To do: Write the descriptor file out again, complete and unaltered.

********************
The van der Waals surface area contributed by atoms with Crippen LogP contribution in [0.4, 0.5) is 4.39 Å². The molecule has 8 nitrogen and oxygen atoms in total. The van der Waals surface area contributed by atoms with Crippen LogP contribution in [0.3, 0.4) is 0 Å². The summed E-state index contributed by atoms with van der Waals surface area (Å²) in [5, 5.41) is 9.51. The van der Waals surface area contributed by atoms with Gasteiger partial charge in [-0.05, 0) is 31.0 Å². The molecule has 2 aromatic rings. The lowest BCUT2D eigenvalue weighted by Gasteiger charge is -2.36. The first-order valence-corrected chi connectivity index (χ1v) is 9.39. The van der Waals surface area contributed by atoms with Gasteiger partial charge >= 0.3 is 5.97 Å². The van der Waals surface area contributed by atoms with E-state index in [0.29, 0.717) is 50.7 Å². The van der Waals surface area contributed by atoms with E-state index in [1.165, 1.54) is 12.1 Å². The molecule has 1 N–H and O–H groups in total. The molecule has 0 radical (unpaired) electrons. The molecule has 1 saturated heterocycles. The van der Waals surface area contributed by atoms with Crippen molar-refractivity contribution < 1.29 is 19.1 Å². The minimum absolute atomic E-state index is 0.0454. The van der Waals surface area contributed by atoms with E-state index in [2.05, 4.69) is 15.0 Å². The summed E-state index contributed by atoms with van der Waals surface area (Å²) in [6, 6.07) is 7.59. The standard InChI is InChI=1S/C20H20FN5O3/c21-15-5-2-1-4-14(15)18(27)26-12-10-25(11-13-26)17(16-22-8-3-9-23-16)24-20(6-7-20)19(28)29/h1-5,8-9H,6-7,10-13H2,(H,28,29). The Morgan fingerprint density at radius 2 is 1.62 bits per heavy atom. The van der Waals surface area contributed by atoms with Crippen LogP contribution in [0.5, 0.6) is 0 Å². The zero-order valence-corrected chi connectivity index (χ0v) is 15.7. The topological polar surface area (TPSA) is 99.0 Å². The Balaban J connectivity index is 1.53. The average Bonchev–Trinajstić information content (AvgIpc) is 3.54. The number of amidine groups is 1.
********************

The van der Waals surface area contributed by atoms with Crippen LogP contribution in [0.4, 0.5) is 4.39 Å². The molecule has 8 nitrogen and oxygen atoms in total. The van der Waals surface area contributed by atoms with Crippen LogP contribution in [0.3, 0.4) is 0 Å². The summed E-state index contributed by atoms with van der Waals surface area (Å²) in [5, 5.41) is 9.51. The van der Waals surface area contributed by atoms with Gasteiger partial charge in [-0.05, 0) is 31.0 Å². The molecule has 2 aromatic rings. The lowest BCUT2D eigenvalue weighted by Gasteiger charge is -2.36. The first-order valence-corrected chi connectivity index (χ1v) is 9.39. The van der Waals surface area contributed by atoms with Gasteiger partial charge >= 0.3 is 5.97 Å². The van der Waals surface area contributed by atoms with E-state index in [0.29, 0.717) is 50.7 Å². The van der Waals surface area contributed by atoms with E-state index in [1.165, 1.54) is 12.1 Å². The molecule has 1 N–H and O–H groups in total. The molecule has 0 radical (unpaired) electrons. The molecule has 1 saturated heterocycles. The van der Waals surface area contributed by atoms with Crippen molar-refractivity contribution < 1.29 is 19.1 Å². The minimum absolute atomic E-state index is 0.0454. The van der Waals surface area contributed by atoms with E-state index in [2.05, 4.69) is 15.0 Å². The summed E-state index contributed by atoms with van der Waals surface area (Å²) in [6, 6.07) is 7.59. The standard InChI is InChI=1S/C20H20FN5O3/c21-15-5-2-1-4-14(15)18(27)26-12-10-25(11-13-26)17(16-22-8-3-9-23-16)24-20(6-7-20)19(28)29/h1-5,8-9H,6-7,10-13H2,(H,28,29). The Morgan fingerprint density at radius 2 is 1.62 bits per heavy atom. The van der Waals surface area contributed by atoms with Crippen LogP contribution in [0.5, 0.6) is 0 Å². The zero-order valence-corrected chi connectivity index (χ0v) is 15.7. The topological polar surface area (TPSA) is 99.0 Å². The Balaban J connectivity index is 1.53. The average Bonchev–Trinajstić information content (AvgIpc) is 3.54. The number of amidine groups is 1.